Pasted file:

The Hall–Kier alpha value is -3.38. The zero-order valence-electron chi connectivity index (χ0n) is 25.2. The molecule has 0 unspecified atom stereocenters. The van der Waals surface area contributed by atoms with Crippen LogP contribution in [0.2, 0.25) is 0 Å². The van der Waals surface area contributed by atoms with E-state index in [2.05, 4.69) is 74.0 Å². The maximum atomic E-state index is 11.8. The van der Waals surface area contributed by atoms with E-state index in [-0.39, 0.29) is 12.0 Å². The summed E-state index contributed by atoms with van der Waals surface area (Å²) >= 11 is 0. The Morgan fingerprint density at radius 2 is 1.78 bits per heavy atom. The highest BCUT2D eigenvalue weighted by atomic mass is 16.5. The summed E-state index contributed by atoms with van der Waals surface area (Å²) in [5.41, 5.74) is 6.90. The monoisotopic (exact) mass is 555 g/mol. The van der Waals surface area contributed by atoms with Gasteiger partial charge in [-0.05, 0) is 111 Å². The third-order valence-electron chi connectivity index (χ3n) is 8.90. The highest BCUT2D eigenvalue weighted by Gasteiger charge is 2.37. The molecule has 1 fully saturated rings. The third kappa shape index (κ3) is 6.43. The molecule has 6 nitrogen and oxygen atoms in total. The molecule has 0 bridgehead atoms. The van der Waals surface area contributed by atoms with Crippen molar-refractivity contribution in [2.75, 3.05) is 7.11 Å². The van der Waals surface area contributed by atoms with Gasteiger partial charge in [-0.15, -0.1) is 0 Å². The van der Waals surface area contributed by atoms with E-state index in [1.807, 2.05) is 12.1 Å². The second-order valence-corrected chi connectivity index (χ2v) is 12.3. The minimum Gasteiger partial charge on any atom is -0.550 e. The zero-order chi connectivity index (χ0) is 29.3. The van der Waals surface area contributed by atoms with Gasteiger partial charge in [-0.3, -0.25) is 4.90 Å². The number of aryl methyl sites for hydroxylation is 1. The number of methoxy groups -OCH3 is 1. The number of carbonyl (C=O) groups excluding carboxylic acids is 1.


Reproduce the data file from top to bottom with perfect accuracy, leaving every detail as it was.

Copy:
The Hall–Kier alpha value is -3.38. The zero-order valence-electron chi connectivity index (χ0n) is 25.2. The molecule has 0 unspecified atom stereocenters. The van der Waals surface area contributed by atoms with Crippen LogP contribution in [0.2, 0.25) is 0 Å². The van der Waals surface area contributed by atoms with E-state index in [2.05, 4.69) is 74.0 Å². The maximum atomic E-state index is 11.8. The van der Waals surface area contributed by atoms with E-state index in [-0.39, 0.29) is 12.0 Å². The summed E-state index contributed by atoms with van der Waals surface area (Å²) >= 11 is 0. The Morgan fingerprint density at radius 2 is 1.78 bits per heavy atom. The highest BCUT2D eigenvalue weighted by atomic mass is 16.5. The summed E-state index contributed by atoms with van der Waals surface area (Å²) in [5.41, 5.74) is 6.90. The monoisotopic (exact) mass is 555 g/mol. The van der Waals surface area contributed by atoms with Gasteiger partial charge in [-0.05, 0) is 111 Å². The third-order valence-electron chi connectivity index (χ3n) is 8.90. The highest BCUT2D eigenvalue weighted by Gasteiger charge is 2.37. The molecule has 1 fully saturated rings. The third kappa shape index (κ3) is 6.43. The molecule has 6 nitrogen and oxygen atoms in total. The molecule has 0 bridgehead atoms. The van der Waals surface area contributed by atoms with Crippen molar-refractivity contribution in [2.75, 3.05) is 7.11 Å². The van der Waals surface area contributed by atoms with Gasteiger partial charge in [-0.15, -0.1) is 0 Å². The van der Waals surface area contributed by atoms with E-state index in [1.807, 2.05) is 12.1 Å². The second-order valence-corrected chi connectivity index (χ2v) is 12.3. The minimum Gasteiger partial charge on any atom is -0.550 e. The zero-order chi connectivity index (χ0) is 29.3. The van der Waals surface area contributed by atoms with Gasteiger partial charge in [-0.3, -0.25) is 4.90 Å². The number of aryl methyl sites for hydroxylation is 1. The number of methoxy groups -OCH3 is 1. The number of carbonyl (C=O) groups excluding carboxylic acids is 1.